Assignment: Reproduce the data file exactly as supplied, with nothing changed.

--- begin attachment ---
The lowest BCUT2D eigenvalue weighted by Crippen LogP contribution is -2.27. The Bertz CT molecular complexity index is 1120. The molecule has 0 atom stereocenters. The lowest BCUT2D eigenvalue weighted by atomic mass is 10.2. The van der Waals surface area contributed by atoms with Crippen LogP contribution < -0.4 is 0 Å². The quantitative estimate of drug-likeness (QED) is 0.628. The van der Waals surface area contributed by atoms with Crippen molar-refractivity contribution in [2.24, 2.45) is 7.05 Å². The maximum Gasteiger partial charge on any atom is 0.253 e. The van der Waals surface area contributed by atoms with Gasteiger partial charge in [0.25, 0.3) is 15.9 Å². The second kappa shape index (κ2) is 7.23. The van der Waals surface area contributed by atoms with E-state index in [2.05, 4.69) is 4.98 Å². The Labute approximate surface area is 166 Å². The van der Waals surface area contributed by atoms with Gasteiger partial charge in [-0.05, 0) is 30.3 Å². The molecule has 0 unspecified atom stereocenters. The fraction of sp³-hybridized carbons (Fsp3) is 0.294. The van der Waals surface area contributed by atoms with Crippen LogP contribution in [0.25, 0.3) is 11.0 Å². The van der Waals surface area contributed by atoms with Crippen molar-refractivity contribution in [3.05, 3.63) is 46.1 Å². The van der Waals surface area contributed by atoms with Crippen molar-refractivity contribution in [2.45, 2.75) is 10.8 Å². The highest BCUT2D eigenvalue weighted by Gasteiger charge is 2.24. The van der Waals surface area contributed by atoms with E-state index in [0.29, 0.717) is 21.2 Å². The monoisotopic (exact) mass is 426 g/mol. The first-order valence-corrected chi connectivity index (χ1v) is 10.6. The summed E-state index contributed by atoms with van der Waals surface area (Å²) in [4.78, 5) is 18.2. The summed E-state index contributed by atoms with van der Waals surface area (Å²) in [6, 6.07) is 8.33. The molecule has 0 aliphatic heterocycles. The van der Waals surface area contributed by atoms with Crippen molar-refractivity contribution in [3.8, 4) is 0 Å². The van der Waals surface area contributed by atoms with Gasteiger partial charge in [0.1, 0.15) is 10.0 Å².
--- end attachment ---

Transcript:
The lowest BCUT2D eigenvalue weighted by Crippen LogP contribution is -2.27. The Bertz CT molecular complexity index is 1120. The molecule has 0 atom stereocenters. The lowest BCUT2D eigenvalue weighted by atomic mass is 10.2. The van der Waals surface area contributed by atoms with Crippen LogP contribution < -0.4 is 0 Å². The quantitative estimate of drug-likeness (QED) is 0.628. The van der Waals surface area contributed by atoms with Crippen molar-refractivity contribution in [2.24, 2.45) is 7.05 Å². The maximum Gasteiger partial charge on any atom is 0.253 e. The van der Waals surface area contributed by atoms with Gasteiger partial charge in [0.25, 0.3) is 15.9 Å². The second kappa shape index (κ2) is 7.23. The van der Waals surface area contributed by atoms with E-state index in [2.05, 4.69) is 4.98 Å². The Labute approximate surface area is 166 Å². The van der Waals surface area contributed by atoms with Gasteiger partial charge in [-0.05, 0) is 30.3 Å². The molecule has 0 unspecified atom stereocenters. The fraction of sp³-hybridized carbons (Fsp3) is 0.294. The van der Waals surface area contributed by atoms with Crippen LogP contribution in [0.25, 0.3) is 11.0 Å². The van der Waals surface area contributed by atoms with Crippen molar-refractivity contribution in [3.05, 3.63) is 46.1 Å². The van der Waals surface area contributed by atoms with Crippen molar-refractivity contribution in [2.45, 2.75) is 10.8 Å². The highest BCUT2D eigenvalue weighted by Gasteiger charge is 2.24. The van der Waals surface area contributed by atoms with E-state index in [0.29, 0.717) is 21.2 Å². The monoisotopic (exact) mass is 426 g/mol. The first-order valence-corrected chi connectivity index (χ1v) is 10.6. The summed E-state index contributed by atoms with van der Waals surface area (Å²) in [4.78, 5) is 18.2. The summed E-state index contributed by atoms with van der Waals surface area (Å²) in [6, 6.07) is 8.33. The molecule has 0 aliphatic heterocycles. The van der Waals surface area contributed by atoms with Crippen molar-refractivity contribution in [3.8, 4) is 0 Å². The van der Waals surface area contributed by atoms with Gasteiger partial charge in [0.1, 0.15) is 10.0 Å².